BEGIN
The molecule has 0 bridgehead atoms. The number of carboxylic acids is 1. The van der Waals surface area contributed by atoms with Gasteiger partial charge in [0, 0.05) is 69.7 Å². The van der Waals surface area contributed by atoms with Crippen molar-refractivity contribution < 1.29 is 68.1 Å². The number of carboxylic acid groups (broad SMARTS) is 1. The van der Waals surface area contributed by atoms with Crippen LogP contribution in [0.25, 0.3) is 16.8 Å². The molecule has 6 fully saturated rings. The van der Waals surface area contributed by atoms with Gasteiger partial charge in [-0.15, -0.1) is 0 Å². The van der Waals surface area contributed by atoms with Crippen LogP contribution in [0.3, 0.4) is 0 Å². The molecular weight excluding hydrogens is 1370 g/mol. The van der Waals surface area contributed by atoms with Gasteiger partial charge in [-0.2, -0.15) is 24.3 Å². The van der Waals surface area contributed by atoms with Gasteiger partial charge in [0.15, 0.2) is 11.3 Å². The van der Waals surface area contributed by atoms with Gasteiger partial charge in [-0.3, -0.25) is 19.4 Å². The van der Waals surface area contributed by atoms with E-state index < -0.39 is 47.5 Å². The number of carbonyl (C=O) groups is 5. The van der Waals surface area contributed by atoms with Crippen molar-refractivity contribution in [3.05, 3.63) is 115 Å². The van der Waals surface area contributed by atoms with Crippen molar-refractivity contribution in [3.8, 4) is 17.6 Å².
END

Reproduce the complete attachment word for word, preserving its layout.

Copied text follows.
The molecule has 0 bridgehead atoms. The number of carboxylic acids is 1. The van der Waals surface area contributed by atoms with Gasteiger partial charge in [0, 0.05) is 69.7 Å². The van der Waals surface area contributed by atoms with Crippen molar-refractivity contribution < 1.29 is 68.1 Å². The number of carboxylic acid groups (broad SMARTS) is 1. The van der Waals surface area contributed by atoms with Crippen LogP contribution in [0.25, 0.3) is 16.8 Å². The molecule has 6 fully saturated rings. The van der Waals surface area contributed by atoms with Gasteiger partial charge in [-0.15, -0.1) is 0 Å². The van der Waals surface area contributed by atoms with Crippen LogP contribution in [0.3, 0.4) is 0 Å². The molecular weight excluding hydrogens is 1370 g/mol. The van der Waals surface area contributed by atoms with Gasteiger partial charge in [-0.2, -0.15) is 24.3 Å². The van der Waals surface area contributed by atoms with Gasteiger partial charge in [0.15, 0.2) is 11.3 Å². The van der Waals surface area contributed by atoms with Gasteiger partial charge in [-0.3, -0.25) is 19.4 Å². The van der Waals surface area contributed by atoms with E-state index < -0.39 is 47.5 Å². The number of carbonyl (C=O) groups is 5. The van der Waals surface area contributed by atoms with Crippen molar-refractivity contribution in [3.05, 3.63) is 115 Å². The van der Waals surface area contributed by atoms with Crippen molar-refractivity contribution in [3.8, 4) is 17.6 Å².